With the elegant and inclusive royal wedding now in our rear-view mirror, journalists worldwide will require some other feel-good stories to transport us, if only temporarily, away from the barrage of negative news. Galloping in to save the day is a summer packed full of major sporting events. The football World Cup and Wimbledon are the new bride and groom.
Sadly, only four percent of the media coverage will be about women’s sport, and that’s the average. World Cup fever could potentially reduce that percentage down further, even though 40 percent of sports worldwide will continue to be played by women this summer. In the professional sporting arena, women will also only earn a fraction of what their male sporting counterparts will receive (the 2018 men’s World Cup winners will receive $38 million versus $2 million for the women’s World Cup winners).
Fear not – this post ain’t no pity party! Quite the opposite. In fact, it’s worth noting just how far equality in women’s sport has come, how the courage of trailblazers has changed the landscape and what we can learn from them.
Men no longer try to forcibly prevent women from taking part in the Boston Marathon, as Kathrine Switzer had to endure in 1967, when race organizer Jock Semple tried to physically remove her from the race.
Thanks to Billie Jean King (and more recently the relentless campaigning by Venus Williams) female tennis players have received equal pay at Wimbledon and all the other majors for over a decade now. I doubt that would have happened had it not been for these inspirational trailblazers.
Switzer, who entered the marathon as the gender-neutral K. V. Switzer, wrote in her memoir, “A big man, a huge man, with bared teeth was set to pounce, and before I could react he grabbed my shoulder and flung me back, screaming, ‘Get the hell out of my race and give me those numbers!’ (Interestingly enough, she later formed an unlikely friendship with Semple, who would become an advocate for women runners after they were officially allowed in the race in 1972.)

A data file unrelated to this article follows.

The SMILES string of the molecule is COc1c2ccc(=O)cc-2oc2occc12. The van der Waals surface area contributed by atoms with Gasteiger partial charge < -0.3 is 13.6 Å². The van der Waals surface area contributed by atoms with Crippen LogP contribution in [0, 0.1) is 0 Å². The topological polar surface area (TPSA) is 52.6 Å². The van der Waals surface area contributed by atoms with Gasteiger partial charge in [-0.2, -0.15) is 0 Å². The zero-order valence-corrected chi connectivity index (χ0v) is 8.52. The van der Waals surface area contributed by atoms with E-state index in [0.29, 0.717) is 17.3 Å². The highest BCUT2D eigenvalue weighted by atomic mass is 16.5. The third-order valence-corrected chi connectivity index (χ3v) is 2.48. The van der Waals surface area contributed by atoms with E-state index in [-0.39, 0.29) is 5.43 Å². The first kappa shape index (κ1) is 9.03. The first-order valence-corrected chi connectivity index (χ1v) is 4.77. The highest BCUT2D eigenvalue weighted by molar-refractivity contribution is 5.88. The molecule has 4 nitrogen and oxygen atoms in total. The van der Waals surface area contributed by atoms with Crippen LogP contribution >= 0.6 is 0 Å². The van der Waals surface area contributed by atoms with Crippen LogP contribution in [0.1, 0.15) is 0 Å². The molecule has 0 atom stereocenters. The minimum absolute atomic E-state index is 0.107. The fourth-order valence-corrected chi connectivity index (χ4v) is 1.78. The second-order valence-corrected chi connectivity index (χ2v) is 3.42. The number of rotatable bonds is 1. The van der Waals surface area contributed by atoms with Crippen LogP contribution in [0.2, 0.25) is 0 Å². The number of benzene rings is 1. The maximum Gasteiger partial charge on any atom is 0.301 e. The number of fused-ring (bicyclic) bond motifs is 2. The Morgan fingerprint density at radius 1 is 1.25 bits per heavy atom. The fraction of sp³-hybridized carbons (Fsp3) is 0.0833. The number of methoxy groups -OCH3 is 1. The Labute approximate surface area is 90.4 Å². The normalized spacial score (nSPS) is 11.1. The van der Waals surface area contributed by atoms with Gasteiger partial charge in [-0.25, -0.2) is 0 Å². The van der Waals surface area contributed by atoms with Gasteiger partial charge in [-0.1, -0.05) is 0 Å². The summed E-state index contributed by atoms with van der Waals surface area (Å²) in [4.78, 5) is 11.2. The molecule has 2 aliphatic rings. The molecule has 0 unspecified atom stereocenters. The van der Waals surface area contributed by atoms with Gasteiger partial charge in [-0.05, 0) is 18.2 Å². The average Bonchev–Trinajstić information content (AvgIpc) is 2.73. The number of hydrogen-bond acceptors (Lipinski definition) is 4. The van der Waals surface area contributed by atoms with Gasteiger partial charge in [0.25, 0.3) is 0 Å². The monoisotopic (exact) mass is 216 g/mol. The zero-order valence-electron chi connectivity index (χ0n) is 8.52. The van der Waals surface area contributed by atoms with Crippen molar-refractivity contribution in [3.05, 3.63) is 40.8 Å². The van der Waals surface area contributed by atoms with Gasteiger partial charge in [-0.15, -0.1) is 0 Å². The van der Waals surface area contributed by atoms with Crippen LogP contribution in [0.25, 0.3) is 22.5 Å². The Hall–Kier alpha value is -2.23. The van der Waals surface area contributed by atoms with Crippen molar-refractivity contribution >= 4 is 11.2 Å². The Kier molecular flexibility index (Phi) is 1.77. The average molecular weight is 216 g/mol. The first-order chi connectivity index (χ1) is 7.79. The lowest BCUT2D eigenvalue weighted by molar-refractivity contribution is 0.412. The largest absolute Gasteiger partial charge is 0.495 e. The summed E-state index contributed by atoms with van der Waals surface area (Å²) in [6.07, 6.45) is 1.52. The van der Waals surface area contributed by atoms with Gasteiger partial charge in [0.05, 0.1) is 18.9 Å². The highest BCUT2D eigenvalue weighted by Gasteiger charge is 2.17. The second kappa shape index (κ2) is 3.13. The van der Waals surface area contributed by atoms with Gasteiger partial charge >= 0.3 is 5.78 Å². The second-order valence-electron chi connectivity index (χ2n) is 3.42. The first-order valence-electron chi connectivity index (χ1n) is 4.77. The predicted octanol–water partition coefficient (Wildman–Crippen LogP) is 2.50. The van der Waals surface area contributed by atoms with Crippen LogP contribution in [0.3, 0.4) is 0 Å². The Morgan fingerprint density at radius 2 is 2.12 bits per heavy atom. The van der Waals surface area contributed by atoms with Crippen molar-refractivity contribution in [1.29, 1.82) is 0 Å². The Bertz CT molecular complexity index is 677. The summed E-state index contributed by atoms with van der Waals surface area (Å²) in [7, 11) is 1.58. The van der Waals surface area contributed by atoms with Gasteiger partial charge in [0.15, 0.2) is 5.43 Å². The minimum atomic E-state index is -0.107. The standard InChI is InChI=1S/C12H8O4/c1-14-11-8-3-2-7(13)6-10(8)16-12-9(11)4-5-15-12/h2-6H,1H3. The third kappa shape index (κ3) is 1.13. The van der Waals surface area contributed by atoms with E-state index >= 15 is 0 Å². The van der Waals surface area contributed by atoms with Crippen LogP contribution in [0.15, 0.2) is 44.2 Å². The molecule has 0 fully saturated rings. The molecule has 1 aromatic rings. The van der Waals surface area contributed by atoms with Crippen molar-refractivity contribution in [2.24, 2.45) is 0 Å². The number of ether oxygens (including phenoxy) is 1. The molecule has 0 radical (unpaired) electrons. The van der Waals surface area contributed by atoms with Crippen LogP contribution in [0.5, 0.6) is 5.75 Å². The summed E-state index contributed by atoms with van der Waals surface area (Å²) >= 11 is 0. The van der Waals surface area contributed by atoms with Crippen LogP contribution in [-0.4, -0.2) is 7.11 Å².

Rather than scare her off, the encounter lit a fire in her belly. Switzer became an activist for female runners (having dispelled the myth that it would make your uterus fall out!) and successfully campaigned to include women’s marathon in the Olympics.
Thanks to Billie Jean King (and more recently the relentless campaigning by Venus Williams) female tennis players have received equal pay at Wimbledon and all the other majors for over a decade now. It’s clear that some sports and their governing bodies are definitely bucking the trend, but I doubt that would have happened had it not been for these inspirational trailblazers. I can only imagine the fear they must have faced over whether their activism would damage their careers – not to mention some of the abuse they received. At times, being a pioneer may not have seemed worth it.
I know I certainly had times when I was rowing singlehandedly across the Atlantic, faced with sharks and hurricane-force winds, that it didn’t seem worth it. I had started the row with my husband as the only mixed-sex team in the race; but when he had to be rescued two weeks into the journey, I made the decision to go on alone. What helped me make that decision was reliving a conversation I’d had with the wife of one of the all-male teams where she had asked me, “So, is Andrew going to do the rowing and you’re going to do the cooking and the cleaning?”
Like Kathrine Switzer being hassled in the Boston Marathon and Venus not tolerating being paid less for winning Wimbledon, that experience was the moment that put fire in my belly. I received many comments and questions in this vein. Each one made me think, I’m just going to burn it as fuel to make me more determined to win. I now regularly say to myself, Just burn it as fuel, Debra! And every time, without fail, it shifts the situation from a negative (How dare they say that?) to a positive (Just stoking the fire, baby!).
As women in business we have to learn to burn challenges as fuel, just as our sporting heroes do. We have to not accept unjust treatment as the status quo but be prepared, à la Katherine and Venus, to stand up and be heard, or our silence will sound like acceptance. Dissatisfaction teamed with silence only leads to frustration, but dissatisfaction used as fuel for action creates lasting change.